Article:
According to Lani Weigert, HM’s director of marketing and customer relations, HM is dropping pepeiao from its inventory and is newly growing abalone mushrooms. Abalone is a traditional earthy mushroom with a pronounced rich and buttery flavor.

“The preferences of chefs drive our market,” explains Weigert. “What they want has a lot to do with what we grow. They like the abalone.”

Farm To Table

A stable of top Hawai‘i chefs are using Hamakua Mushrooms. Chef Roy Yamaguchi showcased the pioppini mushroom in a bisque that became a top seller in his restaurants. When Chef Alan Wong was summoned to the White House to cook for President Obama, he took the Big Island mushrooms with him. In May of 2013, Royal Hawaiian Hotel Executive Chef Jon Matsubara featured HM in a “Cooking Local” segment on NBC News’ “TODAY” show.

Hamakua Mushrooms

Casey Halpern, executive chef at Café Pesto in Hilo, says the availability of having locally grown mushrooms has been a “godsend” and enables him to take dishes requiring mushrooms to a different level.

“When we used Mainland mushrooms there were problems with quality and freshness,” Chef Halpern notes. “We use HM in our Hamakua Mushroom Risotto, Smoked Salmon Alfredo and pizza. We’re working on a mushroom poke for special occasions.” Perry Bateman, executive chef of Mama’s Fish House on Maui, says, “We use Hamakua Mushrooms as a main ingredient and part of a dish to make bisque, braised beef, salads, soup and fish entrees. Our favorite is the ali‘i mushrooms; they are very versatile and can be used raw, marinated, sautéed and grilled.”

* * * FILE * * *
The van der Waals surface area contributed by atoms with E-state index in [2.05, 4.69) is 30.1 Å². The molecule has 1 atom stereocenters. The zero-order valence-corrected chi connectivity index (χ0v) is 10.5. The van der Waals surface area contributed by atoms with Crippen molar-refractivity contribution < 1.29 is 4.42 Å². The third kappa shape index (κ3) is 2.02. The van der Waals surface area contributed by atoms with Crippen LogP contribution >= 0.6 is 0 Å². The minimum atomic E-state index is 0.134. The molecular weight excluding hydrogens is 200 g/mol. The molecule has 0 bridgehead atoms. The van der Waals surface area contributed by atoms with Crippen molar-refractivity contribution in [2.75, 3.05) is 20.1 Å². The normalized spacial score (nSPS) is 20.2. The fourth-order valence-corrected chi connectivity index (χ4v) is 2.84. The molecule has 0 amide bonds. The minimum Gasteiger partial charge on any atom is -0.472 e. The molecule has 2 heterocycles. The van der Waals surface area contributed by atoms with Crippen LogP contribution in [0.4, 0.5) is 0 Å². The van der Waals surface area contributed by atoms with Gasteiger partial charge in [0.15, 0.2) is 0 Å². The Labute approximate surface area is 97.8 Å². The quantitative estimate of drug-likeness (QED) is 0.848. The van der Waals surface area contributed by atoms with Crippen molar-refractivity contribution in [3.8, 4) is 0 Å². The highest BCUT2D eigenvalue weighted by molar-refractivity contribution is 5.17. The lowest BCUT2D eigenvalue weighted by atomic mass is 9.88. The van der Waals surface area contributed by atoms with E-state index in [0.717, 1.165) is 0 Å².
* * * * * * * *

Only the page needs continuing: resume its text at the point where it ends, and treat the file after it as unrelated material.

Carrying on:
The popularity of the mushrooms with Hawai‘i residents has also been crucial to HM’s success according to owner Janice Stanga, who expects close to $2 million in sales this year. She credits Costco’s interest in HM as pivotal to its growth. “At the very beginning, we went to Costco to buy steel racks and their Seattle office called and asked why we needed so many,” she explains. “After finding out we had a mushroom farm, Costco came out to see us and decided to carry our mushrooms.”

Prizing HM’s partnerships with chefs and the local business community, Weigert comments on the importance of collaborating with others to create value-added products, “It takes a village to raise a business, and we reach out across the island to be included in product lines,” she notes. “Value-added products are 75-95 percent revenue for a farmer, so it’s a tremendous opportunity for us that also strengthens the community.”

Get Fungi

Hamakua Mushrooms now offers tours, tastings and a boutique gift shop. If in the area, stop by for a visit or make a tour reservation by calling (808) 962-0305. Can’t make it in person? Their website offers recipe ideas and information on where to buy their mushrooms across the State.

Hamakua Mushrooms
36-221 Manowaiopae Homestead Road
Laupahoehoe, HI 96764
fungaljungal.com

 

 

Pigs in Paradise: Mālama Farm Raises Them Right on Maui

By Shannon Wianecki
Photos by Kristy Copperfield